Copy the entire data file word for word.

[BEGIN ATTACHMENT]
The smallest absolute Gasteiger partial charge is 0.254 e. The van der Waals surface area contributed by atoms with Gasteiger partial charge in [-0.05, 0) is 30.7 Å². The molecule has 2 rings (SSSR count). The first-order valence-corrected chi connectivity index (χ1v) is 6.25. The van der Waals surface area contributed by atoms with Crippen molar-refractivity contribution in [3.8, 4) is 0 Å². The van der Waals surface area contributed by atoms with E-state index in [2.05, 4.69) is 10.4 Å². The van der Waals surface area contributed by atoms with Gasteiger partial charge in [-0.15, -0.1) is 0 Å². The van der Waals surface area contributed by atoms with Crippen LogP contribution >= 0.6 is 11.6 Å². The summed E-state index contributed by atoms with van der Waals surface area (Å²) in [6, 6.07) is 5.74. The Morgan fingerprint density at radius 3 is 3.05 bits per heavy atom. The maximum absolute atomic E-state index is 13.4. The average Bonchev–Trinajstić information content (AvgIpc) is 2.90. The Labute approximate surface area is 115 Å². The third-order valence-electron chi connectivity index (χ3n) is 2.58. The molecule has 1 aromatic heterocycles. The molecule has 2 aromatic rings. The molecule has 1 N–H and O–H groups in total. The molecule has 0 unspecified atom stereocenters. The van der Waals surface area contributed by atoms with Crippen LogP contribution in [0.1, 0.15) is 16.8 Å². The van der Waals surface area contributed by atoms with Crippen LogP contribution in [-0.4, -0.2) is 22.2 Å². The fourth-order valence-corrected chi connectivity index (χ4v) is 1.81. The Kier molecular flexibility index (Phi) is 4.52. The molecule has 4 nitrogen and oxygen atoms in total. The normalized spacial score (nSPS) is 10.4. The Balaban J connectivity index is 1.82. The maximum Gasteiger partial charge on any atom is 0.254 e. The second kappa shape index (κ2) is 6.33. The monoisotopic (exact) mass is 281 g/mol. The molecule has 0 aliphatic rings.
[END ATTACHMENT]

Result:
The smallest absolute Gasteiger partial charge is 0.254 e. The van der Waals surface area contributed by atoms with Gasteiger partial charge in [-0.05, 0) is 30.7 Å². The molecule has 2 rings (SSSR count). The first-order valence-corrected chi connectivity index (χ1v) is 6.25. The van der Waals surface area contributed by atoms with Crippen molar-refractivity contribution in [3.8, 4) is 0 Å². The van der Waals surface area contributed by atoms with E-state index in [2.05, 4.69) is 10.4 Å². The van der Waals surface area contributed by atoms with Gasteiger partial charge in [-0.15, -0.1) is 0 Å². The van der Waals surface area contributed by atoms with Crippen LogP contribution >= 0.6 is 11.6 Å². The summed E-state index contributed by atoms with van der Waals surface area (Å²) in [6, 6.07) is 5.74. The Morgan fingerprint density at radius 3 is 3.05 bits per heavy atom. The maximum absolute atomic E-state index is 13.4. The average Bonchev–Trinajstić information content (AvgIpc) is 2.90. The Labute approximate surface area is 115 Å². The third-order valence-electron chi connectivity index (χ3n) is 2.58. The molecule has 1 aromatic heterocycles. The molecule has 2 aromatic rings. The molecule has 1 N–H and O–H groups in total. The molecule has 0 unspecified atom stereocenters. The van der Waals surface area contributed by atoms with Crippen LogP contribution in [0.1, 0.15) is 16.8 Å². The van der Waals surface area contributed by atoms with Crippen LogP contribution in [-0.4, -0.2) is 22.2 Å². The fourth-order valence-corrected chi connectivity index (χ4v) is 1.81. The Kier molecular flexibility index (Phi) is 4.52. The molecule has 4 nitrogen and oxygen atoms in total. The normalized spacial score (nSPS) is 10.4. The Balaban J connectivity index is 1.82. The maximum Gasteiger partial charge on any atom is 0.254 e. The second kappa shape index (κ2) is 6.33. The monoisotopic (exact) mass is 281 g/mol. The molecule has 0 aliphatic rings.